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Discussion: Are the Origins of Indo-European Languages Explained by the Migration of the Yamnaya Culture to the West?

Published online by Cambridge University Press:  28 July 2017

Leo S. Klejn
Affiliation:
Saint Petersburg University, Russia
Wolfgang Haak
Affiliation:
Max Planck Institute for the Science of Human History, Iena, Germany
Iosif Lazaridis
Affiliation:
Department of Genetics, Harvard Medical School, USA
Nick Patterson
Affiliation:
Department of Genetics, Harvard Medical School, USA
David Reich
Affiliation:
Department of Genetics, Harvard Medical School, USA
Kristian Kristiansen
Affiliation:
Department of Historical Studies, University of Gothenburg, Sweden
Karl-Göran Sjögren
Affiliation:
Department of Historical Studies, University of Gothenburg, Sweden
Morten Allentoft
Affiliation:
Centre for Geogenetics, Natural History Museum of Denmark, Copenhagen, Denmark
Martin Sikora
Affiliation:
Centre for Geogenetics, Natural History Museum of Denmark, Copenhagen, Denmark
Eske Willerslev
Affiliation:
Centre for Geogenetics, Natural History Museum of Denmark, Copenhagen, Denmark

Abstract

Two co-authored articles in Nature (Haak et al., 2015; Allentoft et al., 2015) caused a sensation. They revealed genetically the mass migration of steppe Yamnaya culture people in the Early Bronze Age to central and northern Europe. The authors considered this event as the basis of the spread of Indo-European languages. In response, the Russian archaeologist, Leo S. Klejn, expresses critical remarks on the genetic inference, and in particular its implications for the problem of the origins of Indo-European languages. These remarks were shown to the authors and they present their objections. Klejn, however, has come to the conclusion that the authors’ objections do not assuage his doubts. He analyses these objections in a further response.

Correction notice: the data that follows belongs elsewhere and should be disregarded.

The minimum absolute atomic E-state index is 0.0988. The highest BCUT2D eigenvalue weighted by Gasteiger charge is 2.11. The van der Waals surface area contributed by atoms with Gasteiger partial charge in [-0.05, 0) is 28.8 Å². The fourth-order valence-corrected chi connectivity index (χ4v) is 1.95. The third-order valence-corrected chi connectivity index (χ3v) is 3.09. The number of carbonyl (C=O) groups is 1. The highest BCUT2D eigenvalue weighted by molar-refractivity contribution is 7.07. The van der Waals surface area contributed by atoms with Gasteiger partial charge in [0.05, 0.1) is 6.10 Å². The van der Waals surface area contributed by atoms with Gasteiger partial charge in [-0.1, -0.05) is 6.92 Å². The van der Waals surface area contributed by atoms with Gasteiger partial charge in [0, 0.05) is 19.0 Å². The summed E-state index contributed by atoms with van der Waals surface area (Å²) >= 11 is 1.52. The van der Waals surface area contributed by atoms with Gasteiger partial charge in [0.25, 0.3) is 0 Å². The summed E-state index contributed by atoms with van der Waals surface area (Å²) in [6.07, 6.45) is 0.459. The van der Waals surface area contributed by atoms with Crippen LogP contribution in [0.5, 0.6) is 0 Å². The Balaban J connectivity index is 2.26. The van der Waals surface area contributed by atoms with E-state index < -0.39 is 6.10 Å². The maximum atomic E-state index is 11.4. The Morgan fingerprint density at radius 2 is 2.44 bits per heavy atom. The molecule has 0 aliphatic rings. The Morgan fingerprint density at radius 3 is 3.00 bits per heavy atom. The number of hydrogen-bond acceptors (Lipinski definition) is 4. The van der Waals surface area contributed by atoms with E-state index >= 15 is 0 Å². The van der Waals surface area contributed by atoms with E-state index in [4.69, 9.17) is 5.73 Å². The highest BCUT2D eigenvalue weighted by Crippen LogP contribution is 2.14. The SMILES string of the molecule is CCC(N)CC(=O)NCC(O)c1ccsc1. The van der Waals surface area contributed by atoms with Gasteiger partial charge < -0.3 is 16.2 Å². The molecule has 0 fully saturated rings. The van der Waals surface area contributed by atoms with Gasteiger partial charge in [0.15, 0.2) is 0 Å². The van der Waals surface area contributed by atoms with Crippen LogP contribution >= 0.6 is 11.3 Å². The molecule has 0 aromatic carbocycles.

Deux articles parus dans la revue Nature (Haak et al., 2015 ; Allentoft et al., 2015) firent sensation. Ils révélaient, du point de vue génétique, qu'une migration de masse de peuples des steppes appartenant à la culture Yamna affecta l'Europe du centre et du nord à l’âge du Bronze Ancien. Leurs auteurs tiennent cet évènement comme formant la base de la diffusion des langues indo-européennes. En réponse, Prof. L.S. Klejn, archéologue à Saint Pétersbourg (Russie), émit certaines critiques à l’égard des déductions basées sur la génétique, en particulier ses répercussions sur la question des origines des langues indo-européennes. Ses remarques furent soumises aux auteurs des deux articles, qui à leur tour présentèrent leurs contre-arguments. Cependant Klejn en vint à conclure que les objections de ces auteurs n'ont pas atténué ses doutes, ce qui l'amène à une seconde réponse. Translation by Madeleine Hummler

Zwei Artikel, welche die Zeitschrift Nature in 2015 veröffentlichte (Haak et al., 2015; Allentoft et al., 2015), haben großes Aufsehen erregt. Diese lassen, aus genetischer Sicht, eine Massenmigration der Steppenvölker der Jamnaja-Kultur nach Mittel- und Nordeuropa in der Bronzezeit erkennen. Nach Auffassung der Verfasser bildet dieses Ereignis die Grundlage der Verbreitung der indoeuropäischen Sprachen. Als Antwort darauf äußerte sich Prof. L.S. Klejn (Archäologe in Sankt Petersburg, Russland) kritisch über die genetischen Rückschlüsse, besonders über die Auswirkungen auf die Frage des Ursprungs der indoeuropäischen Sprachen. Diese kritischen Bemerkungen wurden den Verfassern der Artikel vorgelegt und die Letzteren haben dann ihre Einwände dargelegt. Klejn ist aber zum Schluss gekommen, dass die Einwände der Verfasser ihn nicht überzeugen, und untersucht diese Gegenargumente in einer zweiten Antwort. Translation by Madeleine Hummler

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Copyright © European Association of Archaeologists 2017 

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